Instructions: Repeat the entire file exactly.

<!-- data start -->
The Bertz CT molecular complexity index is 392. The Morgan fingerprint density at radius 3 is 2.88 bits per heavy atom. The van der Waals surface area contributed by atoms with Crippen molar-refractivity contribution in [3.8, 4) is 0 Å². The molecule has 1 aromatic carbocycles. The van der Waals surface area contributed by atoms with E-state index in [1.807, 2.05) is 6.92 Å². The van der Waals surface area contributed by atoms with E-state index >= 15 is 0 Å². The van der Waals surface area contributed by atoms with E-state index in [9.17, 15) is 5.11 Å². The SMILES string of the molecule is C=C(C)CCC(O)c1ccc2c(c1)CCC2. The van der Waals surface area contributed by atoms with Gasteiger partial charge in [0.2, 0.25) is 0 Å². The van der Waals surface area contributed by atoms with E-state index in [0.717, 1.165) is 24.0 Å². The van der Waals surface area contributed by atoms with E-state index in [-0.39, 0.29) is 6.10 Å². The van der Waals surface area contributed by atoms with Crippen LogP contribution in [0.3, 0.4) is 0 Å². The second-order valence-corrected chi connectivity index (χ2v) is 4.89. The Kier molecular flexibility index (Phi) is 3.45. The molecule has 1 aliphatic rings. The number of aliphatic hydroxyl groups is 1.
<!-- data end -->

The Bertz CT molecular complexity index is 392. The Morgan fingerprint density at radius 3 is 2.88 bits per heavy atom. The van der Waals surface area contributed by atoms with Crippen molar-refractivity contribution in [3.8, 4) is 0 Å². The molecule has 1 aromatic carbocycles. The van der Waals surface area contributed by atoms with E-state index in [1.807, 2.05) is 6.92 Å². The van der Waals surface area contributed by atoms with E-state index >= 15 is 0 Å². The van der Waals surface area contributed by atoms with E-state index in [9.17, 15) is 5.11 Å². The SMILES string of the molecule is C=C(C)CCC(O)c1ccc2c(c1)CCC2. The van der Waals surface area contributed by atoms with Gasteiger partial charge in [0.2, 0.25) is 0 Å². The van der Waals surface area contributed by atoms with E-state index in [0.717, 1.165) is 24.0 Å². The van der Waals surface area contributed by atoms with E-state index in [-0.39, 0.29) is 6.10 Å². The van der Waals surface area contributed by atoms with Crippen LogP contribution in [0.3, 0.4) is 0 Å². The second-order valence-corrected chi connectivity index (χ2v) is 4.89. The Kier molecular flexibility index (Phi) is 3.45. The molecule has 1 aliphatic rings. The number of aliphatic hydroxyl groups is 1.